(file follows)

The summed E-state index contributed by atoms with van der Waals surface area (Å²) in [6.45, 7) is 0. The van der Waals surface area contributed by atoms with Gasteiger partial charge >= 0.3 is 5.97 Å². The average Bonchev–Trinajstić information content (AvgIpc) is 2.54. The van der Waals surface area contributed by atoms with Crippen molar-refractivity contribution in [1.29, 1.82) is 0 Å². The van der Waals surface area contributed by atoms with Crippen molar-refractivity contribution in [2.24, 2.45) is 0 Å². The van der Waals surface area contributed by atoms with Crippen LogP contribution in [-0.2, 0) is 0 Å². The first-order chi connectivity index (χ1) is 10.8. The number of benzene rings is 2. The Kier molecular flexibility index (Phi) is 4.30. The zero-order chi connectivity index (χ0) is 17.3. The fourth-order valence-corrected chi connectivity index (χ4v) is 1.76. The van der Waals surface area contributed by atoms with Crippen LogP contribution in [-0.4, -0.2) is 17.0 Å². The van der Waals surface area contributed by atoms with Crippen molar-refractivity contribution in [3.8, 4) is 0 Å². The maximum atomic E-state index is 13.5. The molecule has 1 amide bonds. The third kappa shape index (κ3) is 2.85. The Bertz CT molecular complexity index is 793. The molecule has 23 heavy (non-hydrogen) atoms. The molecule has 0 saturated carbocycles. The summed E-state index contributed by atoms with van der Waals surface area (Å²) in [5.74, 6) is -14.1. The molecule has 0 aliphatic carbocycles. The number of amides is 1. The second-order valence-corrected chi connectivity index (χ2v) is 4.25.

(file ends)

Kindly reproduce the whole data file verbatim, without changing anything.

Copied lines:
The summed E-state index contributed by atoms with van der Waals surface area (Å²) in [6.45, 7) is 0. The van der Waals surface area contributed by atoms with Gasteiger partial charge >= 0.3 is 5.97 Å². The average Bonchev–Trinajstić information content (AvgIpc) is 2.54. The van der Waals surface area contributed by atoms with Crippen molar-refractivity contribution in [1.29, 1.82) is 0 Å². The van der Waals surface area contributed by atoms with Crippen molar-refractivity contribution in [2.24, 2.45) is 0 Å². The van der Waals surface area contributed by atoms with Crippen LogP contribution in [-0.2, 0) is 0 Å². The first-order chi connectivity index (χ1) is 10.8. The number of benzene rings is 2. The Kier molecular flexibility index (Phi) is 4.30. The zero-order chi connectivity index (χ0) is 17.3. The fourth-order valence-corrected chi connectivity index (χ4v) is 1.76. The van der Waals surface area contributed by atoms with Crippen LogP contribution in [-0.4, -0.2) is 17.0 Å². The van der Waals surface area contributed by atoms with Crippen molar-refractivity contribution in [3.8, 4) is 0 Å². The maximum atomic E-state index is 13.5. The molecule has 1 amide bonds. The third kappa shape index (κ3) is 2.85. The Bertz CT molecular complexity index is 793. The molecule has 23 heavy (non-hydrogen) atoms. The molecule has 0 saturated carbocycles. The summed E-state index contributed by atoms with van der Waals surface area (Å²) in [5.74, 6) is -14.1. The molecule has 0 aliphatic carbocycles. The number of amides is 1. The second-order valence-corrected chi connectivity index (χ2v) is 4.25.